Basically, as I keep saying, if drivers know what to expect of bikes, and bikes know what to expect of drivers, we're all safer and our blood pressures stay down as an added bonus. But every time I merge left I'm scared that the car behind me just won't know what my signal means, or won't expect me to move out into traffic. Every time I get into an intersection on a left turn, I'm scared a car won't think to look for me, or won't judge my speed properly, or will assume I'm breaking the law and try to scare me into staying on the sidewalks 'where I belong.' And I know that all around me are other cyclists either too reckless - running red lights and heading the wrong way on one-ways, or too cautious - riding along the sidewalks, with no regard for the direction of traffic, and popping out into intersections where cars aren't looking for them. And THEN they add some intersections - not all, but often the weird ones - where the bikes get different rules from the cars? It's not as though you'd put in signs saying "no right turn on red, except hatchbacks."


  1. Different classes of vehicles actually do tend to get different rules, and different accesses to roads.

    There are places where there are special exceptions, or more often restrictions, for trucks.

    There are places where there are special exceptions for buses.

    There are places where there are special exceptions for motorcycles (though, those are rare, I have seen them).

    And, there are places where there are special exceptions for bicycles.

    So, it does make sense to me that there should be special exceptions for bicycles.

  2. I have some photos of that section from when I went to take photos of the school bus at House of Paint.

    There is a short concrete median and the bike lane goes (paved in asphalt and level with the road) between the concrete barrier and the sidewalk. This is needed to deter motorists from thinking the contra-flow bike lane is a really narrow travel lane (which was the problem with the contra-flow lane on Gladstone for the block East of Cartier, and complaints from residents led to the lanes prompt removal). You can see a similar situation at Garland (connecting the Wellington West/Somerset West interesection with Armstrong), and on the street next to Immaculata that connects westbound contraflow cyclists coming from the canal emptying out on Main Street (across from Lees).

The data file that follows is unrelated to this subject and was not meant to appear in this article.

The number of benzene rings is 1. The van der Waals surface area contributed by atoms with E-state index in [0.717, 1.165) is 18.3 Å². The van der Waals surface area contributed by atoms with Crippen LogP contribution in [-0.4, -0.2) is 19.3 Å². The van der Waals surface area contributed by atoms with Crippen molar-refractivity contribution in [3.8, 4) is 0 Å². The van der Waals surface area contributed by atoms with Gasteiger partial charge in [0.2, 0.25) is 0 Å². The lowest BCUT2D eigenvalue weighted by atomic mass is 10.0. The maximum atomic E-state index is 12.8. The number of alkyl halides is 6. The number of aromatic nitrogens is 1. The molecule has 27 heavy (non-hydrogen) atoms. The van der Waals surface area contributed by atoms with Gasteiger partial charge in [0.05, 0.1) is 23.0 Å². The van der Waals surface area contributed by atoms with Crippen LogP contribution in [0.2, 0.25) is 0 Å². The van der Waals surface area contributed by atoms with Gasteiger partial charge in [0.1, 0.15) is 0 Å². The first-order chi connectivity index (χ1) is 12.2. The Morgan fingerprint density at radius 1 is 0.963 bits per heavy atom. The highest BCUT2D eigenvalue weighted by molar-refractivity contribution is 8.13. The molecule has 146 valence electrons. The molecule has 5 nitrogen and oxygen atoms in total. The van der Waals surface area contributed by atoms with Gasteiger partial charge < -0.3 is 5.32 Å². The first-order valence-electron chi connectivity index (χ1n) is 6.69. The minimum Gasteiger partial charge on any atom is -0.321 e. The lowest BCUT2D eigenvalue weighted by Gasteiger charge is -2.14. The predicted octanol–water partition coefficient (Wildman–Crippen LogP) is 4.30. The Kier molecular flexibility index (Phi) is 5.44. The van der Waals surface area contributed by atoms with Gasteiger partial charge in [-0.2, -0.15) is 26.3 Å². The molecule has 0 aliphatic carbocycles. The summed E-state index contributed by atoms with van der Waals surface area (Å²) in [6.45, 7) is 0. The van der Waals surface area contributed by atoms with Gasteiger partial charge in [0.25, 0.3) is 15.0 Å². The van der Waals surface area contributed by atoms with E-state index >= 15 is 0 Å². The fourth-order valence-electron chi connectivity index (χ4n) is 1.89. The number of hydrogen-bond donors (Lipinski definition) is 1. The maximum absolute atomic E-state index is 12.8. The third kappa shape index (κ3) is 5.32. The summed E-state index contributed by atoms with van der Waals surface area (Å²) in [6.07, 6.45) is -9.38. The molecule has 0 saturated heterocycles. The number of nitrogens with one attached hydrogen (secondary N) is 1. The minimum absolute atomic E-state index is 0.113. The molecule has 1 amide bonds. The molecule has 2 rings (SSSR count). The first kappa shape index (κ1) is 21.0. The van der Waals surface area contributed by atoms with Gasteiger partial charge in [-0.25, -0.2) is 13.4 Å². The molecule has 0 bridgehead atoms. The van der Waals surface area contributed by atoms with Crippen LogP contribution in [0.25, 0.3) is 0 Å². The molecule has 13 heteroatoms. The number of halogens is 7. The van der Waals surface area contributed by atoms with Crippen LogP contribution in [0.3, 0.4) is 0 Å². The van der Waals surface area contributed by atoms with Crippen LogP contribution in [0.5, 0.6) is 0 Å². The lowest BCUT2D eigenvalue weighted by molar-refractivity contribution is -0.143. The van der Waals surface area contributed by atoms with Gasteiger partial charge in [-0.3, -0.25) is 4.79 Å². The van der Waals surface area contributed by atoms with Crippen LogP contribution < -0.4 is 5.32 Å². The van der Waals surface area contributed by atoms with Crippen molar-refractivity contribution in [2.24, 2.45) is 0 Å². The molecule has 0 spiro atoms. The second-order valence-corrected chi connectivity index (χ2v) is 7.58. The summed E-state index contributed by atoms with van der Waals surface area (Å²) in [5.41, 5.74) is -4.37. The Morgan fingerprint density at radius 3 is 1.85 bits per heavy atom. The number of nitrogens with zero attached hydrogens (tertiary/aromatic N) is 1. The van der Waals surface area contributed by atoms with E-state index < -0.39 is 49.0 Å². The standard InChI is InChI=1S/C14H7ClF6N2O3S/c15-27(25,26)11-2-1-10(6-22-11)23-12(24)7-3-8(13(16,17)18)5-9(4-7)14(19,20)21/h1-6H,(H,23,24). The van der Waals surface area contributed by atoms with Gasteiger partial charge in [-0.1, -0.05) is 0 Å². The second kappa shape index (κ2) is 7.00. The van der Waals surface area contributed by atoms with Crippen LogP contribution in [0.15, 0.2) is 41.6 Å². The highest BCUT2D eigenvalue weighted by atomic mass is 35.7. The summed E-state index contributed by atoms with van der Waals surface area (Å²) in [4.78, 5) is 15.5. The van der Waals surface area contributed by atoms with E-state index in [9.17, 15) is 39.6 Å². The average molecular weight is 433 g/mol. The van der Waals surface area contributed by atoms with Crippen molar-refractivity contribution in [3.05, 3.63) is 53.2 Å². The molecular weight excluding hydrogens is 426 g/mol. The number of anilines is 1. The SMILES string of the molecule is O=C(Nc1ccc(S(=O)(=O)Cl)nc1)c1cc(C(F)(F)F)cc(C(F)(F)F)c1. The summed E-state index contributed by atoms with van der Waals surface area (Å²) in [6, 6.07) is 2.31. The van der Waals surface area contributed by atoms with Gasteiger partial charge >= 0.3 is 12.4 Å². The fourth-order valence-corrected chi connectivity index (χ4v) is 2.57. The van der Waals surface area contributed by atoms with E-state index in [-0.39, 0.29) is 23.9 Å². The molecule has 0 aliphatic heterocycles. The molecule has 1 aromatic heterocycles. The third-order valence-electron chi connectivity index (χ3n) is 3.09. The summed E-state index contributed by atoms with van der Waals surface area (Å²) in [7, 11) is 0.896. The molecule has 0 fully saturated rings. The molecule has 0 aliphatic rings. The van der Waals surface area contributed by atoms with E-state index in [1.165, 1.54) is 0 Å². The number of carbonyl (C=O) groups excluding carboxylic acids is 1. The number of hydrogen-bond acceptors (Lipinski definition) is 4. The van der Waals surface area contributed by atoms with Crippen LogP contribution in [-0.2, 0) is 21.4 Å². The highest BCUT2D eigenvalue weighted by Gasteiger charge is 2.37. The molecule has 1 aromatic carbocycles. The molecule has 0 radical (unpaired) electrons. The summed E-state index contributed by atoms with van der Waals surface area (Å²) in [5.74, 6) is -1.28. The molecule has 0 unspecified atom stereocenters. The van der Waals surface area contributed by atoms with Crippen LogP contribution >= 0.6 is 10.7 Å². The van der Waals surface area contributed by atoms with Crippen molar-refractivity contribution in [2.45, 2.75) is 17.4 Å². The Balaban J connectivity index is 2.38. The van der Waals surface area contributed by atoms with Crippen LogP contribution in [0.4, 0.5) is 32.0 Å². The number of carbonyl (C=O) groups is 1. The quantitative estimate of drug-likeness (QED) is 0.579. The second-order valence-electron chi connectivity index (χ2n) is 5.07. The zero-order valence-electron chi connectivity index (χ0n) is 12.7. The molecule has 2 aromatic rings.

Right after the short median, there are large signs on the post at the side of the road which read "Contra-flow reserved bicycle lanes do not receive winter maintenance use solely at own risk". The City should be clearing all cycling routes.

    One of the issues with contra-flow lanes is that it is technically no longer a one-way street. This is why it's illegal to take your bike from Bank Street to Clemow westbound: the first few dozen metres are one-way toward Bank to discourage motorists from using it as a cut-through. If a contraflow bike lane were added, they wouldn't be able to keep the foreboding "one-way" signs.

    Idiot car drivers honking at you are always jarring, but there are some ways to help get over it: first, if they honk at you it means they see you.

    The second one I got from Kanata cyclist Peter McNichol. Whenever he takes the lane through a narrow stretch of construction pylons and a motorist behind him honks impatiently, he'll stop, put his foot down, turn around slowly, then smile and wave. As he tells it, the wife in the passenger seat will then smack her husband, the driver, for making them even more late by honking. :P

  3. I usually offer a one fingered response. It is less dangerous than Peter McNichol's recommendation....

    I had one guy get out of his car to yell at me after honking. He was going in the opposite direction in an early morning snowfall. Apparently, he thought that my cycling in the snow was so stupid and reckless that I would be the type of person to benefit from his clear headedness.

    How else can you respond?